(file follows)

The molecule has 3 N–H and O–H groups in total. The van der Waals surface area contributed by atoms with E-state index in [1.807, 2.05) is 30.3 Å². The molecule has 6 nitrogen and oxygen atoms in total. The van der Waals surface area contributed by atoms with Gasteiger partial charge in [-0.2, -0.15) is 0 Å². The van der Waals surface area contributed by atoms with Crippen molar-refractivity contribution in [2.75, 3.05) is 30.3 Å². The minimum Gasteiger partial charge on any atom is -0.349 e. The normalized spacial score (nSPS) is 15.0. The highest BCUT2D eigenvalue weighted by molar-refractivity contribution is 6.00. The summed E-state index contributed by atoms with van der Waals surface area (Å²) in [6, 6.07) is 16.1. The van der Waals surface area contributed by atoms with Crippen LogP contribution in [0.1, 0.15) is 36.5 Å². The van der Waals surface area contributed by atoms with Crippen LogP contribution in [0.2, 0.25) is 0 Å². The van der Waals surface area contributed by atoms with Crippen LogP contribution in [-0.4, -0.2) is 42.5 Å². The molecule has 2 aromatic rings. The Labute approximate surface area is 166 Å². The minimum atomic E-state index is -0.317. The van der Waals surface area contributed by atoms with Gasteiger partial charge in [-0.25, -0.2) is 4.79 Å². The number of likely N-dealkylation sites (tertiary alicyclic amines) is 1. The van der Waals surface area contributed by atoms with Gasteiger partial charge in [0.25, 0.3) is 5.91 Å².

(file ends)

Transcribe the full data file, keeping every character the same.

The molecule has 3 N–H and O–H groups in total. The van der Waals surface area contributed by atoms with E-state index in [1.807, 2.05) is 30.3 Å². The molecule has 6 nitrogen and oxygen atoms in total. The van der Waals surface area contributed by atoms with Gasteiger partial charge in [-0.2, -0.15) is 0 Å². The van der Waals surface area contributed by atoms with Crippen molar-refractivity contribution in [2.75, 3.05) is 30.3 Å². The minimum Gasteiger partial charge on any atom is -0.349 e. The normalized spacial score (nSPS) is 15.0. The highest BCUT2D eigenvalue weighted by molar-refractivity contribution is 6.00. The summed E-state index contributed by atoms with van der Waals surface area (Å²) in [6, 6.07) is 16.1. The van der Waals surface area contributed by atoms with Crippen LogP contribution in [0.1, 0.15) is 36.5 Å². The van der Waals surface area contributed by atoms with Crippen LogP contribution in [0.2, 0.25) is 0 Å². The van der Waals surface area contributed by atoms with Crippen LogP contribution in [-0.4, -0.2) is 42.5 Å². The molecule has 2 aromatic rings. The Labute approximate surface area is 166 Å². The minimum atomic E-state index is -0.317. The van der Waals surface area contributed by atoms with Gasteiger partial charge in [-0.25, -0.2) is 4.79 Å². The number of likely N-dealkylation sites (tertiary alicyclic amines) is 1. The van der Waals surface area contributed by atoms with Gasteiger partial charge in [0.25, 0.3) is 5.91 Å².